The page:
I recently saw a kickstarter project for a cheese place in Little Rock, AR,
www.kentwalkercheese.com. Kent has some great looking cheeses on their website, but the one I liked best, Garlic Montasio, was sold out. So I wrote to them and got some details about the cheese and decided to try to make it. In doing a little research it turns out Montasio can only be made in Northern Italy and that it is tightly controlled. I have found this control with cheese as well as wine, the protection of the name.
The first step was to roast some garlic. I chopped of the top of two heads so the garlic was exposed. I poured olive oil into the head and wrapped in foil. Cooking at 350° it took 45-55 until the tops were a little brown and the whole head was squishy. After it cooled a bit, I squeezed the garlic into a food processor to turn the garlic into paste.
These days I always try a recipe first with cheap grocery store milk to see how it work. This is a 3 gallon batch. I decided to add 3/4 tsp. of Calcium Chloride to try to help the cheap milk, I probably should have doubled that measure, as the curd did not set to firmly after 75 mins. I was also guessing on the rennet as I went with a little more than 1/2 tsp. Upping this amount may have also helped. Once I started cutting, I suspected something was a little off the curds looked more like oatmeal than cheese curds.
We heated the curds for an hour with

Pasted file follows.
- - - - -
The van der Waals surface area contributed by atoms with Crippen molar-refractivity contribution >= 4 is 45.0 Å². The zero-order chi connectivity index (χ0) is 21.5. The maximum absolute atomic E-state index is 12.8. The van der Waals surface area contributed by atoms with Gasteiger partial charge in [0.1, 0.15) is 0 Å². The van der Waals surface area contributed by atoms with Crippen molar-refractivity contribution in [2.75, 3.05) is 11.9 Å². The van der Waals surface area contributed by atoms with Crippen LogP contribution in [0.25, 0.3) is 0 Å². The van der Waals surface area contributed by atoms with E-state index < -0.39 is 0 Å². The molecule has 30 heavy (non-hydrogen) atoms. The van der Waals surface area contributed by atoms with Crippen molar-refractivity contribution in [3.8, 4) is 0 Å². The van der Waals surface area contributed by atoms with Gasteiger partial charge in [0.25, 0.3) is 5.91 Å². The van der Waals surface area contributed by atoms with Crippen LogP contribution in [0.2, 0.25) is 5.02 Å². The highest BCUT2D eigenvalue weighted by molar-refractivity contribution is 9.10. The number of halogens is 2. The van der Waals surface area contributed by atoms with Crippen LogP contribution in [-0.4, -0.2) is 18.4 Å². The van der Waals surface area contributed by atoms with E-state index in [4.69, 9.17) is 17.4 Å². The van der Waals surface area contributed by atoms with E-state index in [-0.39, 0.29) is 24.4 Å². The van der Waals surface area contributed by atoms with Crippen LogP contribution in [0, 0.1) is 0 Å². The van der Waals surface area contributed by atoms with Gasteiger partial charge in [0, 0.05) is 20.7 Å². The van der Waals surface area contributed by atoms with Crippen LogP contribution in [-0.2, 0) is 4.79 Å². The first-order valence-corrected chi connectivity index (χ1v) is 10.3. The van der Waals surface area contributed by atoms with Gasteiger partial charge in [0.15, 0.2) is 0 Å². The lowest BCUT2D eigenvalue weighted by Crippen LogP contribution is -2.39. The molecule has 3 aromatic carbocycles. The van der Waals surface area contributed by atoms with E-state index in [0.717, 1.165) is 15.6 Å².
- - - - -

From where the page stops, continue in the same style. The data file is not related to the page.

stirring and ended up with curds on top. I even let them settle from time to time and some would still cluster on top of the whey.
This made pulling off any whey very challenging. This is a washed curd recipe so I was going to add in some hot water to finish the process. I added a couple cups and decided to try to just strain off a couple cups to give me some more room in the pot. Anyway we finally reached the final temperature and stirred for another 10 mins to complete the process.
I strained off the whey and then pulled out 1/3 of the curds to mix with Garlic. I was planning on making a one pound wheel and a two pound wheel, so I was going to add Garlic for the one pound wheel and see how much Garlic seemed right.
I blended the garlic into the curds by hand to get a good mix. The curds went into the molds and on to the press next.
The smaller press was going at 25-35 lbs and that may have been the problem with that wheel as it came out very flaky(see the last picture). The larger wheel came out of the press(55-60 lbs.) ready for brine and looked really solid.
The recipe called for brinning anywhere from 12-24 hours. This seems like a pretty wide range but as it worked out the larger wheel got 21 hours and the smaller got 17 hours of brinning.
When I pulled out the larger wheel I noticed some large cracks in the middle of the block that may prove problematic very soon. The smaller wheel is pretty flaky and the curds are still visible, not a good sign.
I will wipe on olive oil when they dry to try to keep the mold down but we will probably be eating these real soon.
Update: Aug.1, 2015 – I put the smaller wheel into a seal-a-meal bag today. It seemed like it was drying out a bit. This should keep it until I slice it mid-September.
Update: September 23, 2015 – Time to eat the cheese. We broke into the smaller wheel and wow is it good. Great garlic flavor. It was a little dryer than I would have wanted, so we will see how the other wheel turns out soon.
Update: August 31, 2016 – I pulled out the last quarter wheel to take to a party and found that the cheese had dried enough that it could be flaked apart with the end of a cheese knife. It had an amazing flavor after sitting for 14 months. The rule must be if you don’t like a cheese put it back in the frig till you do. Not it is all gone, however I just remade this recipe, so check out that posting.